Sorry to be so contradictory. You do make some great points in the post, but I think this illustrates that there is more than one way to write a successful picture book. :)

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  2. Thanks for your sharing your experiences, Jonathan! It IS a controversial subject. You make some good points and, as you say, there is no one way to do things. Some newer writers can sometimes rely too much on illustration notes to do the job of the text. The text needs to be strong. And yes, if you do include notes, they should be small and unobtrusive. Of course, if you have a completely visual picture book, there is probably no way around communicating what is going on. This is where a dummy can sometime be helpful perhaps. I agree that creating picture books is a collaborative job between writers and illustrators and the best ones are a result of a dialogue and creative exchange between the two. I do think it's important to give the illustrator time and space to interpret the text and come up with his/her creative vision, which can then be built upon by everyone in the creative team. The best books evolve and the words and pictures create more than the sum of the parts. That's what makes them special and exciting for me.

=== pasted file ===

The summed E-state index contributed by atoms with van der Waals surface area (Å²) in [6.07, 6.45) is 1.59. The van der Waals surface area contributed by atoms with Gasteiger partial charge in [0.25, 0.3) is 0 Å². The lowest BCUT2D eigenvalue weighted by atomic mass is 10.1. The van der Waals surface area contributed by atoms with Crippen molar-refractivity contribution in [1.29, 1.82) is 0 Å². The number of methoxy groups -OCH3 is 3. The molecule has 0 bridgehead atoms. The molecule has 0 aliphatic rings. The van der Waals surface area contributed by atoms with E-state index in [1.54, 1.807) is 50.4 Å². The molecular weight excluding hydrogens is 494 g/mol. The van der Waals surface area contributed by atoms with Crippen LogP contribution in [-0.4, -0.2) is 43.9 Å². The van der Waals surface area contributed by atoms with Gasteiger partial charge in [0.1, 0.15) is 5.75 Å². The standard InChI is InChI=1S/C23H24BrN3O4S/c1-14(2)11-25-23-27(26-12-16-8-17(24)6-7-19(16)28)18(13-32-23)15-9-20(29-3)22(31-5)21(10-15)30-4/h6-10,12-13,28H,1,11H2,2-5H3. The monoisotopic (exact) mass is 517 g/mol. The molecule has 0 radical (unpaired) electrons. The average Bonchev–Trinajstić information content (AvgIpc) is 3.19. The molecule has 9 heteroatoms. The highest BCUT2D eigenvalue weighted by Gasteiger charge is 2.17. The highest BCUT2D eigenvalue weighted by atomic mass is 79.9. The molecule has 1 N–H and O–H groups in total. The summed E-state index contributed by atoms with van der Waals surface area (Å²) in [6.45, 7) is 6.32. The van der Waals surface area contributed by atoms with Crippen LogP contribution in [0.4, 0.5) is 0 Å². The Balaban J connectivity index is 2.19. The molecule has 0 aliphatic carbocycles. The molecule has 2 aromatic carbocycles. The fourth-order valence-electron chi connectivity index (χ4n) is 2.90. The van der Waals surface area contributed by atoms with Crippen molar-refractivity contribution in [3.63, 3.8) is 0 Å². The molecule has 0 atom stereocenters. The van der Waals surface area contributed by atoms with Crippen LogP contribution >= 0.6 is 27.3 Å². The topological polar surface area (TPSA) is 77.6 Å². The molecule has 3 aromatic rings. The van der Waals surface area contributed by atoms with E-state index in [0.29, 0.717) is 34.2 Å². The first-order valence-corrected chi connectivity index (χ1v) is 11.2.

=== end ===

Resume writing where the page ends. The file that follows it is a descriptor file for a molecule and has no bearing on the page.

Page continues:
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  3. This is really helpful. I mostly write with no notes unless something has to be in the picture to drive the story forward. But I do have one that relies heavily on visual storytelling and so there are a lot of notes, which has always been a bit of a dilemma. I'm going to try some of your suggestions to see if I can tighten it up. Just simply explaining the visual element in the covering letter could really make a huge difference. Thanks.

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  4. By way of 'illustration", I've just posted an image showing some of my illustration notes for a spread from 'The Santa Trap' on Twitter here: https://twitter.com/scribblestreet/status/648035757530181632. The use of the mannequin referred to in the notes (which is never referred to in the text of the story) sets up something that happens later in the plot – the tigers attack Bradley when he inadvertently ends up looking like the mannequin. A lot of my stories have integral visual elements like this that need illustration notes to convey them.